This graphic shows project teams the average energy savings (kWh) associated with each measure over a 2019 Title 24 code prescriptive home located in Climate Zone 11. The project team should refer to this graphic to get an estimate of the energy savings they can achieve for a specific measure if the other aspects of the project are meeting 2019 Title 24 prescriptive requirements.
Learn More About 2019 Title 24 Code Compliance
Prescriptive Approach: The Prescriptive Approach is the more rigid pathway, in which each requirement must be met as a stand-alone feature, not allowing for Performance trade-offs between features.
Performance Approach: The Performance Approach is considered the most flexible compliance method. It can be used to analyze and demonstrate compliance for buildings that do not comply with the Prescriptive method. The Performance Approach allows trade-offs when Prescriptive requirements cannot be met and another system can make up the deficit, which allows the project to comply overall.
Note: Mandatory measures must be met regardless of the compliance approach
NEEA Rated Heat Pump Water Heater ≥ 3.0 UEF
In the 2019 Title 24 code, the prescriptive requirement for a standard heat pump water heater is 2.0 UEF water heater located in the garage with compact distribution credit. The efficiency of a heat pump water heater is measured in uniform energy factor (UEF). The higher the UEF, the higher the efficiency of the water heater and therefore higher the savings.
Heat Recovery Ventilator (HRV) – 65% heat recovery effectiveness
The simplest IAQ fan system is an exhaust fan/bathroom fan that meets the criteria in ASHRAE Standard 62.2 for air delivery and minimal noise. More advanced IAQ fan systems that have a supply or both supply and exhaust fans (balanced ventilation) are possible. The 2019 code does not have any prescriptive requirement for HRV. So, if a project team installs an HRV, then the project is going to get significant energy savings.
High Efficiency Heat Pump (9.0 HSPF, 15 SEER)
The efficiency of an air conditioning system is measured by the Seasonal Energy Efficiency Ratio (SEER) and the Heating Seasonal Performance Factor (HSPF). The greater the SEER and HSPF, the more efficient the HVAC system. The Federal Standards for HVAC systems less than 45,000 Btu/hr is 14 SEER and 8.2 HSPF.
High Efficiency Heat Pump (9.5 HSPF, 16 SEER)
The efficiency of an air conditioning system is measured by the Seasonal Energy Efficiency Ratio and the Heating seasonal performance factor (HSPF). The greater the SEER and HSPF, the more efficient the HVAC system. The Federal Standards for HVAC systems less than 45,000 Btu/hr is 14 SEER and 8.2 HSPF.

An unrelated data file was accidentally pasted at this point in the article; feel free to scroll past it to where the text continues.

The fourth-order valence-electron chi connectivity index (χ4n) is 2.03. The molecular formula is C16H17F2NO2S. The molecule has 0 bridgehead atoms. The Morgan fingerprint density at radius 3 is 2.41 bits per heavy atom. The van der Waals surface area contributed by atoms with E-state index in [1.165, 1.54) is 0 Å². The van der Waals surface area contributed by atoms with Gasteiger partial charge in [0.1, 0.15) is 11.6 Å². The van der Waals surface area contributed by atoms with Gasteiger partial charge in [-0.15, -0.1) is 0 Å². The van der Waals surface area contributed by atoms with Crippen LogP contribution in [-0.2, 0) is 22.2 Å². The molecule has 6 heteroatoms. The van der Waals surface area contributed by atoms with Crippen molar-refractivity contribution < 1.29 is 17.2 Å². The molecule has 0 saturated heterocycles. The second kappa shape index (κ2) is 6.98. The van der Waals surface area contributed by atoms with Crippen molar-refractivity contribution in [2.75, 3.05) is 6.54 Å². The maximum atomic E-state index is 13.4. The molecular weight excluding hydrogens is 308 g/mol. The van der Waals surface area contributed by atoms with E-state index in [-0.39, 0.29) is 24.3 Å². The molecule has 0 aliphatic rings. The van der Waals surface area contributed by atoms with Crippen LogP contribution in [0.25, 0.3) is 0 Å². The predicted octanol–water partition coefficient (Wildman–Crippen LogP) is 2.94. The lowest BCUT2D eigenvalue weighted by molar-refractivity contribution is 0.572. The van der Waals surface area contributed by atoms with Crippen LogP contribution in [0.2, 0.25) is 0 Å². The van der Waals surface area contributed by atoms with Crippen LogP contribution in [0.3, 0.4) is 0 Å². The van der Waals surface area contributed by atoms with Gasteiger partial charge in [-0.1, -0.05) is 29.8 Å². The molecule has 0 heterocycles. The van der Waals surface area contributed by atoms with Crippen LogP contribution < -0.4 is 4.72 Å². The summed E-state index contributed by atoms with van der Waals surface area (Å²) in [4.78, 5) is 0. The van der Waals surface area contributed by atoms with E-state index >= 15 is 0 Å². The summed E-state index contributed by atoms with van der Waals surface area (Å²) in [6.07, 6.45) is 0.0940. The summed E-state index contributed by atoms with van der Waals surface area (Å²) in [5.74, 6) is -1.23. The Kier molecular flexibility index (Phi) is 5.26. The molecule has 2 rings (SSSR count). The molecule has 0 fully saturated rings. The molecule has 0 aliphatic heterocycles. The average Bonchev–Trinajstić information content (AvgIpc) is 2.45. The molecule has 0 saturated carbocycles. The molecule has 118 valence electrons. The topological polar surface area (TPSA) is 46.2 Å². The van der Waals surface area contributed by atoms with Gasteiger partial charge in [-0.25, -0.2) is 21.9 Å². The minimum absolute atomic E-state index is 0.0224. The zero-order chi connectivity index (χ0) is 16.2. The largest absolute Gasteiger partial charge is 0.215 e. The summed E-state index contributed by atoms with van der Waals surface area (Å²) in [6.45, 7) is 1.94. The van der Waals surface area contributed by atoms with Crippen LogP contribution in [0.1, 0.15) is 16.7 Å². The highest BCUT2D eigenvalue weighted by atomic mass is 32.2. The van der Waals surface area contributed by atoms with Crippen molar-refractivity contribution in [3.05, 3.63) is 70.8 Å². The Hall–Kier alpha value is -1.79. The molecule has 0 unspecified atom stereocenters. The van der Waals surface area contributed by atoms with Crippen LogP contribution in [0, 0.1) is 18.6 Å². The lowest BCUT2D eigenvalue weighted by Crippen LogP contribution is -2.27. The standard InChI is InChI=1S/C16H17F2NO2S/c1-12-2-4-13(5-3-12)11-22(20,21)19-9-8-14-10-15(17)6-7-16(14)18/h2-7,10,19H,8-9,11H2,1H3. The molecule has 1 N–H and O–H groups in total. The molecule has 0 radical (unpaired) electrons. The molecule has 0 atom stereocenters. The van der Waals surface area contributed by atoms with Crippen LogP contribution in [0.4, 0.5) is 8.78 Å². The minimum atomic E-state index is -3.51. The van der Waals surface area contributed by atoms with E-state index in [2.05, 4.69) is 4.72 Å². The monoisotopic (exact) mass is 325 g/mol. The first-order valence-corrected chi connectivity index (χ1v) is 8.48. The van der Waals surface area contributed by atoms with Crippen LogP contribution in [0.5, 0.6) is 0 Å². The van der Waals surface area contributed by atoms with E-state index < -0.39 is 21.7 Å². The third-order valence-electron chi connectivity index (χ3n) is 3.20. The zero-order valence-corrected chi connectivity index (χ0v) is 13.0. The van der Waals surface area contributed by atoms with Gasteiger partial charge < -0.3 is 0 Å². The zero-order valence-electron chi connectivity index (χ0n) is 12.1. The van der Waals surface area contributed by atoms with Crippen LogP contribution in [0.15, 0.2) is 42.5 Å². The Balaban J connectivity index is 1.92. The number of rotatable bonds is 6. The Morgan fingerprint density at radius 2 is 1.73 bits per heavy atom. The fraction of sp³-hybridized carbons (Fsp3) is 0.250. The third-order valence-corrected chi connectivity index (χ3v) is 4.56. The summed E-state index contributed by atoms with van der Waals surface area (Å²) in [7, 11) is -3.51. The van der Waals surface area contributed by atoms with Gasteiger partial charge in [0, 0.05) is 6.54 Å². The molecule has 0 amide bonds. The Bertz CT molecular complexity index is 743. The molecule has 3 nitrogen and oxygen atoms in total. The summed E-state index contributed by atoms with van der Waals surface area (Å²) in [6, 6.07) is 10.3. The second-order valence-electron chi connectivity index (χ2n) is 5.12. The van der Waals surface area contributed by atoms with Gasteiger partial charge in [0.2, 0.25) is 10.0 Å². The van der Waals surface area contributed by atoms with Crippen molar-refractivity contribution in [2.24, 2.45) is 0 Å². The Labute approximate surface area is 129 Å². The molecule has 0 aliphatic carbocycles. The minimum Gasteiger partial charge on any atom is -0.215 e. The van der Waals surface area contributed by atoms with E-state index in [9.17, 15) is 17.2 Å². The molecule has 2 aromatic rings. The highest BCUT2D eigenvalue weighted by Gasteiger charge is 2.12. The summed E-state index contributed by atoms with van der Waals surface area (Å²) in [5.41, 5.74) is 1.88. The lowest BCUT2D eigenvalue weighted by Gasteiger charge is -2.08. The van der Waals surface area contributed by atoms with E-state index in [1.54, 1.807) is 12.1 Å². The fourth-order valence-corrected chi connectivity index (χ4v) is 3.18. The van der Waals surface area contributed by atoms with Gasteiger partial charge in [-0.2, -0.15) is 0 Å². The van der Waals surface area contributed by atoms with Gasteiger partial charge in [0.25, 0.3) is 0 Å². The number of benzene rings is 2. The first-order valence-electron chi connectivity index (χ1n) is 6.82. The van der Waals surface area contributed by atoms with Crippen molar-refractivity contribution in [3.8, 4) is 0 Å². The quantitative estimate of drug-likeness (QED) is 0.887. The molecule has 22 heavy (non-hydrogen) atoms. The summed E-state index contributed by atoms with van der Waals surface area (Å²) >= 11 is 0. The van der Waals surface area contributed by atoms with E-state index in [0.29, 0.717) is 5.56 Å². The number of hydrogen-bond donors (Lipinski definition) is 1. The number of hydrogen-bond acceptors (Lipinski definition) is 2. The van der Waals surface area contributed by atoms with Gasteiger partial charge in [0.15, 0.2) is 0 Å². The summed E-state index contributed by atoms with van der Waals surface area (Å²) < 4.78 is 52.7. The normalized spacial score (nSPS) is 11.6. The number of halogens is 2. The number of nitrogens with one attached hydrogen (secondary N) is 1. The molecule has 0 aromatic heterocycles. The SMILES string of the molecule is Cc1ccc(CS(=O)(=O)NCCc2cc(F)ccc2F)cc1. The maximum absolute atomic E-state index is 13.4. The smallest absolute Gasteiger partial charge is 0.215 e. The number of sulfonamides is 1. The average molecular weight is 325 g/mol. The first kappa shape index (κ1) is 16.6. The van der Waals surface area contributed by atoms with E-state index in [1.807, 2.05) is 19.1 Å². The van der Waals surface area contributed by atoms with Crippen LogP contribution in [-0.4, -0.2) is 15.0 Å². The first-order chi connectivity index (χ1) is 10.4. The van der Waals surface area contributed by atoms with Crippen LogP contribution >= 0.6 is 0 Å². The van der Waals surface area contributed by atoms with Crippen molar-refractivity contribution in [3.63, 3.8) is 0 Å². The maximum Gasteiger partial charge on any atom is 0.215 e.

Quality Insulation Inspection (QII)
Properly installed insulation is critical for a home to perform as designed. This measure ensures proper insulation installation by having a third party HERS rater inspect and verify. In the 2019 Title 24 code, QII has become a prescriptive measure which means having QII in your project will not give you additional savings but not doing QII will give the project a penalty on the compliance and energy savings.
Whole House Fan (WHF)
A whole house fan can greatly reduce the energy needed to cool a home. When outside temperatures cool down to a comfortable level, the whole house fan is used to rapidly bring cool outdoor air into the house. The whole house fan is prescriptively required in climate zone 11. For this climate zone, the graphic shows a penalty for not installing a whole house fan.
High Performance Walls (0.045 U-Factor)
The 2019 Title 24 code prescriptive requirement for an above grade framed wall is 0.048 U-factor. A lower U-factor means there is better wall insulation and therefore higher energy savings. In the 2016 Title 24 code, the prescriptive requirement for the wall is 0.051 U-factor.
High Performance Fenestration (0.24 U-Factor)
The U-factor determines the efficiency of glazing products. A lower U-factor mean less heat gets through the window via conduction and solar radiation. The 2019 Title 24 code prescriptive requirement for fenestration is maximum 0.30 U-factor. In the 2016 Title 24 code, the prescriptive requirement for fenestration was 0.32 U-factor.